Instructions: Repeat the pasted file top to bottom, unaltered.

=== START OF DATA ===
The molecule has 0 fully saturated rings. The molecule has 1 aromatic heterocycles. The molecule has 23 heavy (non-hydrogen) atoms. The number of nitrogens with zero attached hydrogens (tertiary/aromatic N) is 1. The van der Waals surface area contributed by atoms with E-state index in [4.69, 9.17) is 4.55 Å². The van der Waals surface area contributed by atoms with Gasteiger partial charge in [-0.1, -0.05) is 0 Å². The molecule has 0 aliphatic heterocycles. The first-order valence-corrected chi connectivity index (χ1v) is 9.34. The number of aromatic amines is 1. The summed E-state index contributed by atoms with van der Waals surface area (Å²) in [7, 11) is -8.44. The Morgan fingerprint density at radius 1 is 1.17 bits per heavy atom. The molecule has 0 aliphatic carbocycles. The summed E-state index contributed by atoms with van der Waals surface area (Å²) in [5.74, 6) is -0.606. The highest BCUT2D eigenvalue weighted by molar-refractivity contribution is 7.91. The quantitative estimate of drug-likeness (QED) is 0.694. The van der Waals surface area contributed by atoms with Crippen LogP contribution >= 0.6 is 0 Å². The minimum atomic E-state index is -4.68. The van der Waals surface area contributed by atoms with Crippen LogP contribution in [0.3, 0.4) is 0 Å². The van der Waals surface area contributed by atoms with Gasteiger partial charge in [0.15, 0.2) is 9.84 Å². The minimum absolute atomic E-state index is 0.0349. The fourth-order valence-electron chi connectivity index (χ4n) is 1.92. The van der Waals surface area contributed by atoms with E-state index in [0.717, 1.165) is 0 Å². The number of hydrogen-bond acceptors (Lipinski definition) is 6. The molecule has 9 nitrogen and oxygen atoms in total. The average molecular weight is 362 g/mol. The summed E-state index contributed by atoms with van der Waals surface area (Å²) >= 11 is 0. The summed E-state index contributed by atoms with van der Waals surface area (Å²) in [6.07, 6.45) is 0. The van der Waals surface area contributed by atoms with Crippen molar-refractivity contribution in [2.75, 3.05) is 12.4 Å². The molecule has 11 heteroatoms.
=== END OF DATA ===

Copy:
The molecule has 0 fully saturated rings. The molecule has 1 aromatic heterocycles. The molecule has 23 heavy (non-hydrogen) atoms. The number of nitrogens with zero attached hydrogens (tertiary/aromatic N) is 1. The van der Waals surface area contributed by atoms with E-state index in [4.69, 9.17) is 4.55 Å². The van der Waals surface area contributed by atoms with Gasteiger partial charge in [-0.1, -0.05) is 0 Å². The molecule has 0 aliphatic heterocycles. The first-order valence-corrected chi connectivity index (χ1v) is 9.34. The number of aromatic amines is 1. The summed E-state index contributed by atoms with van der Waals surface area (Å²) in [7, 11) is -8.44. The Morgan fingerprint density at radius 1 is 1.17 bits per heavy atom. The molecule has 0 aliphatic carbocycles. The summed E-state index contributed by atoms with van der Waals surface area (Å²) in [5.74, 6) is -0.606. The highest BCUT2D eigenvalue weighted by molar-refractivity contribution is 7.91. The quantitative estimate of drug-likeness (QED) is 0.694. The van der Waals surface area contributed by atoms with Crippen LogP contribution >= 0.6 is 0 Å². The minimum atomic E-state index is -4.68. The van der Waals surface area contributed by atoms with Crippen LogP contribution in [0.3, 0.4) is 0 Å². The van der Waals surface area contributed by atoms with Gasteiger partial charge in [0.15, 0.2) is 9.84 Å². The minimum absolute atomic E-state index is 0.0349. The fourth-order valence-electron chi connectivity index (χ4n) is 1.92. The van der Waals surface area contributed by atoms with E-state index in [0.717, 1.165) is 0 Å². The number of hydrogen-bond acceptors (Lipinski definition) is 6. The molecule has 9 nitrogen and oxygen atoms in total. The average molecular weight is 362 g/mol. The summed E-state index contributed by atoms with van der Waals surface area (Å²) >= 11 is 0. The summed E-state index contributed by atoms with van der Waals surface area (Å²) in [6.07, 6.45) is 0. The van der Waals surface area contributed by atoms with Crippen molar-refractivity contribution in [2.75, 3.05) is 12.4 Å². The molecule has 11 heteroatoms.